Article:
Q&A: Cast of “Walking with the Enemy”
Jonas Armstrong, best known for his role as Robin Hood in the BBC series, is starring as a
young man separated from his family during WWII in the upcoming movie “Walking with the
Enemy.” After disguising himself as a Nazi Schutzstaffel Officer, Armstrongs’s character, Elek
Cohen, will discover unsettling secrets about his family’s whereabouts and the invading
Germans in Hungary.
Armstrong and two of his co-stars, Simon Kunz (Jozsef Greenberg) and Simon Dutton (Miklos
Schoen), sat down with The Eagle’s Emily Packer to discuss their experiences in the film as
undercover officers as well.
E: How do you feel this film was different from others you’ve been a part of in the past?
Simon Dutton: The main thing was to just make the characters believable, since the characters
are based on real people. It’s a different experience because you’re throwing yourself into
another era—another physicality. The ways the people speak exhibit the other physicality. You
speak to the French and he moves a different way, you speak to an Italian and its the same.
Each culture has a kind of physicality, and that’s always a great challenge to work with. Having
such a great scope, running through rubble and ruins, it’s a great experience. You enjoy
yourself, and that’s what you do as an actor, you throw yourself into something. You throw
yourself into something and hopefully you swim.
E: How difficult were some of the language transitions within the film, like switching
between Hungarian and German accents?
Jonas Armstrong: Yeah, I had two different accents and had to switch back and forth— I’ve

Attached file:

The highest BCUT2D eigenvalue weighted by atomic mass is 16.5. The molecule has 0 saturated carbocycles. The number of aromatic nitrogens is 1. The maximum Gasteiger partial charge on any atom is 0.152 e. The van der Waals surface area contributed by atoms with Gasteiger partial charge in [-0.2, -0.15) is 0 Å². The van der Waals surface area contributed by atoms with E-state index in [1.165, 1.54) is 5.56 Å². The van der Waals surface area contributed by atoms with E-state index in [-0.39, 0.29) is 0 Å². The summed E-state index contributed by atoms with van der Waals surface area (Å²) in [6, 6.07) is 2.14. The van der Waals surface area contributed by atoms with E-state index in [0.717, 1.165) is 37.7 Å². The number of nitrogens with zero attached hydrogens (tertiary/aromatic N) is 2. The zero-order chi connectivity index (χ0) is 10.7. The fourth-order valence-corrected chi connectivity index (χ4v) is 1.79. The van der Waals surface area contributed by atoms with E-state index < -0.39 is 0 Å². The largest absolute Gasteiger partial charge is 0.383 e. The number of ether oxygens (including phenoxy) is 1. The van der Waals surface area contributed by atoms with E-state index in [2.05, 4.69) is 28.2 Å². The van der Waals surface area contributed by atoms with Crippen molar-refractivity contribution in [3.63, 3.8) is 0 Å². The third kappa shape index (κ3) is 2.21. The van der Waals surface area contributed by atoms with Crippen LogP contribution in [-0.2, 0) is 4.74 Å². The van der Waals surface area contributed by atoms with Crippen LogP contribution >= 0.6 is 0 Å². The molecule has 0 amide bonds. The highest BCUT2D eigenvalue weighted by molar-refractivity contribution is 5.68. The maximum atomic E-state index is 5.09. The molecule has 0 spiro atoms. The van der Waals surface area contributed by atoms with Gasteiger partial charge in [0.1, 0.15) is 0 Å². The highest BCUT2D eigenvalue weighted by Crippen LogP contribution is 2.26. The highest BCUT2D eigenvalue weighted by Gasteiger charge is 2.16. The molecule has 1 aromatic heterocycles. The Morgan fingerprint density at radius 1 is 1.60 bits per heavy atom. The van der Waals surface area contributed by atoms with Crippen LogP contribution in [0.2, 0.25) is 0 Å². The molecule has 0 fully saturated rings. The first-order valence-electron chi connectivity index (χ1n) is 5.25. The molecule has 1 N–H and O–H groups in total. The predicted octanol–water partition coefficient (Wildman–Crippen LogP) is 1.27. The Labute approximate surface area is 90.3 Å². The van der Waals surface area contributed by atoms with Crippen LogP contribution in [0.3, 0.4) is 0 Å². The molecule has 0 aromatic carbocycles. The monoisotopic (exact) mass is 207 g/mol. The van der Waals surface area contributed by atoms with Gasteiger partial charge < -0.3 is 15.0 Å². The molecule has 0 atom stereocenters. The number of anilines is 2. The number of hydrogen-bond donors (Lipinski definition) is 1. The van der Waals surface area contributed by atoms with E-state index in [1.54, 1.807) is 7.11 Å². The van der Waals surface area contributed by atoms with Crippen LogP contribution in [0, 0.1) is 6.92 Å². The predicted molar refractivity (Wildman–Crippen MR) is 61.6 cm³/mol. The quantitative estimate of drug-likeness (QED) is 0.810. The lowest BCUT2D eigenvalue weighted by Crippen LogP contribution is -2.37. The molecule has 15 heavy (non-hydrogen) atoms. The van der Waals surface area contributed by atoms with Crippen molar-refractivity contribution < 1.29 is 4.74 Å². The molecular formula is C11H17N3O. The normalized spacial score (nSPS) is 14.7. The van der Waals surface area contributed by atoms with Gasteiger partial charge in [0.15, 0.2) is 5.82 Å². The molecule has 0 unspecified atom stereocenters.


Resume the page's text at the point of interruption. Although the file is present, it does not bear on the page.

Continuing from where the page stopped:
spoken only a little German, in different scenes. As well, having a different accent is an access
point for a character, it always helps [set the mentality for the role]. With a lot of the parts we
play, we have to use different accents, to distance yourself from yourself when you’re playing
someone else. Yeah, it’s a challenge, but not something you’re gonna be like, “Oh my god I
have to do this” but more like, “Oh, great, interesting,” and that informs everything else when
you speak in a Hungarian accent. I mean, it really changes your physicality. I was running
around and everything, I was touchin’ people thinking “What the f*** am I touching people for?”
And it’s really like that, the delivering, it was like I was speaking a hundred miles per hour.
Simon Kunz: Yeah, I’ve had someone tell me once, “Ok, now do it in Italian,” and it’s amazing
what it does to you, like really releases something. It’s all about the vowel sounds, you just have
to get the little things right. Otherwise, it becomes something like accent-land, you know, you’re
watching a film trying to dive through the bad accents.
E: What were some of the greatest challenges you face while filming?
A: For me, it was sort of keeping a certain amount of energy for the character. If I was feeling a
bit tired or wanted to go home to bed or whatever, I just thought, “Come on, you’ve got it,” since
our characters are in extreme situations with a lot at stake.
SK: My main worry was about trying to keep my beard on. Just hours, everyday, it just wouldn’t
stick on. And damn, that sounds pity, but if [the audience] thinks “Ugh that looks terrible” then
they won’t fully engage with the movie. That’s why the whole looks, sounds [and] everything that
people sort of forget about are important. The details, the costuming and the sets they create
are terrific. I’m really quite impressed. And the uniform is such a powerful image. You suddenly
put that on and suddenly people act different around you. You change the way you carry
“Walking with the Enemy” is currently in theaters.